I have a junior consultant that I have been working with for a couple of years now. Naturally, I have invested a lot of time into her development. She has a lot of strengths, but she also has her weaknesses. Like most promising young consultants, she is committed to working diligently on improving those weaknesses. The problem is that a few of her weaknesses are so ingrained into her personality that attempting to rectify them is a slow, uphill battle. After seeing her failure to progress, I have realised that her intense focus on improving her weaknesses has kept her from improving—and capitalising—on her strengths.
The sunk cost fallacy is defined as “a greater tendency to continue an endeavour once an investment in money, effort, or time has been made”. Once we set our minds to something, it is hard to convince us to change course. A common example of this fallacy in action is in the stock market. If you have already invested a lot of money into a stock, it becomes increasingly difficult for you to pull out and cut your losses. Instead, you may even opt to sink even more money into that stock. If all objective signs are pointing towards the need to exit, yet you are unwilling to cut and run, then you are most likely falling victim to the sunk cost fallacy.
Sunk Costs from different perspectives
Things are usually more cut and dry when it comes to finance, but people are an entirely different matter. Let’s take the consultant example and examine the fallacy from two perspectives. First, from her perspective. She is young, and she has been successful throughout her life, whether in school or work, because she has an exceptional work ethic. Thus, she has never faced a problem that she has not been able to work her way out of. The problem she is facing is that she struggles during presentations with prospective clients. She does excellent work before the presentation: the clients seem to like her, she communicates professionally, and she meets expectations as far as number and quality of leads. The problem arises when she has to give the presentation herself. The likability that propels her at all other stages of the process evaporates when she starts to present. She takes constructive criticism and attempts to apply it, but so far it has been to no avail. Despite her work ethic, she has encountered a barrier that she might not be able to break through. And naturally, given her personality, she is obsessed with doing so.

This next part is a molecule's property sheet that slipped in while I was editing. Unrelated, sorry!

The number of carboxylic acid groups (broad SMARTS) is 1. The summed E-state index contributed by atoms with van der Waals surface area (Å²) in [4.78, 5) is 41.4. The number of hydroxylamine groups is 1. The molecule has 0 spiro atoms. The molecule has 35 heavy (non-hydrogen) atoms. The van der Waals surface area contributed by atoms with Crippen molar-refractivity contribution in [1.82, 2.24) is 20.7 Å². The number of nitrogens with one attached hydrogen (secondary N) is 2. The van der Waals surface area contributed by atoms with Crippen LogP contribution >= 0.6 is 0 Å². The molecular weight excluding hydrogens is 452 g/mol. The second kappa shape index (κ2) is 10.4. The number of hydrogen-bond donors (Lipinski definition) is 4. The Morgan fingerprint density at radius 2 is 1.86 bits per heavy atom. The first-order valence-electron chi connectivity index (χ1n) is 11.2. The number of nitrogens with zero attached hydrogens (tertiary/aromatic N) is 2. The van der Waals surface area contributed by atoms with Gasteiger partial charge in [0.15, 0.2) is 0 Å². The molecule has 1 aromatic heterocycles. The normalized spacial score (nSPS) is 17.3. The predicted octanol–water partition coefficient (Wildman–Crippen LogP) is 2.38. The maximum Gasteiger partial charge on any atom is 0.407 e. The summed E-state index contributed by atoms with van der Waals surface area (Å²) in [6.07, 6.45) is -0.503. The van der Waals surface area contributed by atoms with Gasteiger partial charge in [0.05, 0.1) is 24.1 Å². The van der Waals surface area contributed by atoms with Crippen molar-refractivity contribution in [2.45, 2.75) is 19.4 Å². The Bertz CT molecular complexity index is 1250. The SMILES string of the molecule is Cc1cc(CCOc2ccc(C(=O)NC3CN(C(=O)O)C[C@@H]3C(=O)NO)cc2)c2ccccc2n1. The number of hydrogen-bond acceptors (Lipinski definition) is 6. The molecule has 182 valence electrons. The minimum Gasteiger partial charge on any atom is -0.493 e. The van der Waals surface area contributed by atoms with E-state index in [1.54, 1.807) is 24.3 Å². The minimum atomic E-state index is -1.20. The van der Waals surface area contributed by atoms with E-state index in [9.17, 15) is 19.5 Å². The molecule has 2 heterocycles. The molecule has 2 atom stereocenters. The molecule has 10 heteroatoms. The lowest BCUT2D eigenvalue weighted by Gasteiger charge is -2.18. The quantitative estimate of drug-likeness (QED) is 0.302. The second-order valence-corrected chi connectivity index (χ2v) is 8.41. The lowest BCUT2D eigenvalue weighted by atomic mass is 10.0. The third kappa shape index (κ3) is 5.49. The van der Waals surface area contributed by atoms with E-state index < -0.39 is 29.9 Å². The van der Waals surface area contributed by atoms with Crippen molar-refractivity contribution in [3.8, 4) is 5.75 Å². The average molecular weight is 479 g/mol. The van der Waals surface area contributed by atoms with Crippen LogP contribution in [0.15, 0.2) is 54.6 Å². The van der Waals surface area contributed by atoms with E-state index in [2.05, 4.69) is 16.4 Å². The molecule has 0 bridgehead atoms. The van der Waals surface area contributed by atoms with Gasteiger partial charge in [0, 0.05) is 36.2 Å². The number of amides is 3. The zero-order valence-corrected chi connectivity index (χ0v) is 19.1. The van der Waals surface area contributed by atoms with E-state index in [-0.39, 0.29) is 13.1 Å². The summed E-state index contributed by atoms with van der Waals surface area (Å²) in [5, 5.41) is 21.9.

From my perspective, this consultant is frustrating. But I am not at all frustrated by her inability to present. She has put the time and effort into improving her presentation skills, but the results are simply not coming. I cannot be upset with someone who puts the work in. So, what am I to do as her leader? As someone with significantly more experience, I need to be the one to tell her when it is time to cut her losses. That is my obligation as someone who cares about her development. If I do not step in, she will continue to spin her wheels, and she will be wasting her considerable gifts. Instead of focusing on improving her strengths even more, she will spend all her time focussing on a lost cause. In an effort to be a more “complete” consultant, she may end up with a worse career because of it. But in the end, this is her decision to make.